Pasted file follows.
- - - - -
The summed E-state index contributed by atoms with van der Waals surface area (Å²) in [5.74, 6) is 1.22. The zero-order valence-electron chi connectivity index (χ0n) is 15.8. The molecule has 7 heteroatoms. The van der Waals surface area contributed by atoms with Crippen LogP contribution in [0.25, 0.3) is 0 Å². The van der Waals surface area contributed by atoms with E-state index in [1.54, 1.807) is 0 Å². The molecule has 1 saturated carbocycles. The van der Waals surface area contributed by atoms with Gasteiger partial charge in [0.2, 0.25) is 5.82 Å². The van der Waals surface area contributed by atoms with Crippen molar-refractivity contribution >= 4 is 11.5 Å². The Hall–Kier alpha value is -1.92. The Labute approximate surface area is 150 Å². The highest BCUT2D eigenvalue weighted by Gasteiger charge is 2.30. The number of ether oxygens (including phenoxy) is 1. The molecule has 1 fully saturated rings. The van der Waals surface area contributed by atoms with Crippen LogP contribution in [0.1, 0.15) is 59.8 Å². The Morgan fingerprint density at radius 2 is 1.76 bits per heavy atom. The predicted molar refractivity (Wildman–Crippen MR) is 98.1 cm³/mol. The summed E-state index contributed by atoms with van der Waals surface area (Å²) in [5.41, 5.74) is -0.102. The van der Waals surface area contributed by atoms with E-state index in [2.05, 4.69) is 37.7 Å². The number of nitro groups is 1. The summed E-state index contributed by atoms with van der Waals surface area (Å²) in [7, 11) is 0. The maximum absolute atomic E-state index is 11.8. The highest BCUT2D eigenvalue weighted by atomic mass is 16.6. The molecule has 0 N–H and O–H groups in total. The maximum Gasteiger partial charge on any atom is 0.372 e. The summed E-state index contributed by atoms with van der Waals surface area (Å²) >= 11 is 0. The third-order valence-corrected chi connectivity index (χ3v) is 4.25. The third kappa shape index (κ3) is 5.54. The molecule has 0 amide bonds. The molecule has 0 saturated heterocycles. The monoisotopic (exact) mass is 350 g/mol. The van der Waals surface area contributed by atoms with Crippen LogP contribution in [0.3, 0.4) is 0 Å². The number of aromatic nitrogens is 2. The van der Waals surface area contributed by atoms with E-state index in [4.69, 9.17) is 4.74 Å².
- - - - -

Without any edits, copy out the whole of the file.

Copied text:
The summed E-state index contributed by atoms with van der Waals surface area (Å²) in [5.74, 6) is 1.22. The zero-order valence-electron chi connectivity index (χ0n) is 15.8. The molecule has 7 heteroatoms. The van der Waals surface area contributed by atoms with Crippen LogP contribution in [0.25, 0.3) is 0 Å². The van der Waals surface area contributed by atoms with E-state index in [1.54, 1.807) is 0 Å². The molecule has 1 saturated carbocycles. The van der Waals surface area contributed by atoms with Gasteiger partial charge in [0.2, 0.25) is 5.82 Å². The van der Waals surface area contributed by atoms with Crippen molar-refractivity contribution >= 4 is 11.5 Å². The Hall–Kier alpha value is -1.92. The Labute approximate surface area is 150 Å². The highest BCUT2D eigenvalue weighted by Gasteiger charge is 2.30. The number of ether oxygens (including phenoxy) is 1. The molecule has 1 fully saturated rings. The van der Waals surface area contributed by atoms with Crippen LogP contribution in [0.1, 0.15) is 59.8 Å². The Morgan fingerprint density at radius 2 is 1.76 bits per heavy atom. The predicted molar refractivity (Wildman–Crippen MR) is 98.1 cm³/mol. The summed E-state index contributed by atoms with van der Waals surface area (Å²) in [5.41, 5.74) is -0.102. The van der Waals surface area contributed by atoms with E-state index in [2.05, 4.69) is 37.7 Å². The number of nitro groups is 1. The summed E-state index contributed by atoms with van der Waals surface area (Å²) in [7, 11) is 0. The maximum absolute atomic E-state index is 11.8. The highest BCUT2D eigenvalue weighted by atomic mass is 16.6. The molecule has 0 N–H and O–H groups in total. The maximum Gasteiger partial charge on any atom is 0.372 e. The summed E-state index contributed by atoms with van der Waals surface area (Å²) >= 11 is 0. The third-order valence-corrected chi connectivity index (χ3v) is 4.25. The third kappa shape index (κ3) is 5.54. The molecule has 0 amide bonds. The molecule has 0 saturated heterocycles. The monoisotopic (exact) mass is 350 g/mol. The van der Waals surface area contributed by atoms with Crippen LogP contribution in [0.3, 0.4) is 0 Å². The number of aromatic nitrogens is 2. The van der Waals surface area contributed by atoms with E-state index in [4.69, 9.17) is 4.74 Å².